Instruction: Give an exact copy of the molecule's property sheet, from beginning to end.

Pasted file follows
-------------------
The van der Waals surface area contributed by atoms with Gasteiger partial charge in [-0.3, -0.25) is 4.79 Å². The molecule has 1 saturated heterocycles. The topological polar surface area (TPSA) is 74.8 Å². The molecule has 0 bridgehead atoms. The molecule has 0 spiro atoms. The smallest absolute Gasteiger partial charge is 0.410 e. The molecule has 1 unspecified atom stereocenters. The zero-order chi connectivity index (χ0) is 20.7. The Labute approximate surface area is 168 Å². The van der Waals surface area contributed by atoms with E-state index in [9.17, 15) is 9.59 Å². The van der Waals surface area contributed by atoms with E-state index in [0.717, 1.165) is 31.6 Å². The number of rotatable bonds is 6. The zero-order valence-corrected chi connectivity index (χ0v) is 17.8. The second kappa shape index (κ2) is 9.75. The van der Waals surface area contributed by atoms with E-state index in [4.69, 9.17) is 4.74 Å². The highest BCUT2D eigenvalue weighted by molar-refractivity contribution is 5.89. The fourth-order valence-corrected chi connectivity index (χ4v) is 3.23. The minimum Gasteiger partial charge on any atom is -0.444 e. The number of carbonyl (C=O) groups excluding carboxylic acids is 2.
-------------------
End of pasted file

The van der Waals surface area contributed by atoms with Gasteiger partial charge in [-0.3, -0.25) is 4.79 Å². The molecule has 1 saturated heterocycles. The topological polar surface area (TPSA) is 74.8 Å². The molecule has 0 bridgehead atoms. The molecule has 0 spiro atoms. The smallest absolute Gasteiger partial charge is 0.410 e. The molecule has 1 unspecified atom stereocenters. The zero-order chi connectivity index (χ0) is 20.7. The Labute approximate surface area is 168 Å². The van der Waals surface area contributed by atoms with E-state index in [9.17, 15) is 9.59 Å². The van der Waals surface area contributed by atoms with E-state index in [0.717, 1.165) is 31.6 Å². The number of rotatable bonds is 6. The zero-order valence-corrected chi connectivity index (χ0v) is 17.8. The second kappa shape index (κ2) is 9.75. The van der Waals surface area contributed by atoms with E-state index in [4.69, 9.17) is 4.74 Å². The highest BCUT2D eigenvalue weighted by molar-refractivity contribution is 5.89. The fourth-order valence-corrected chi connectivity index (χ4v) is 3.23. The minimum Gasteiger partial charge on any atom is -0.444 e. The number of carbonyl (C=O) groups excluding carboxylic acids is 2.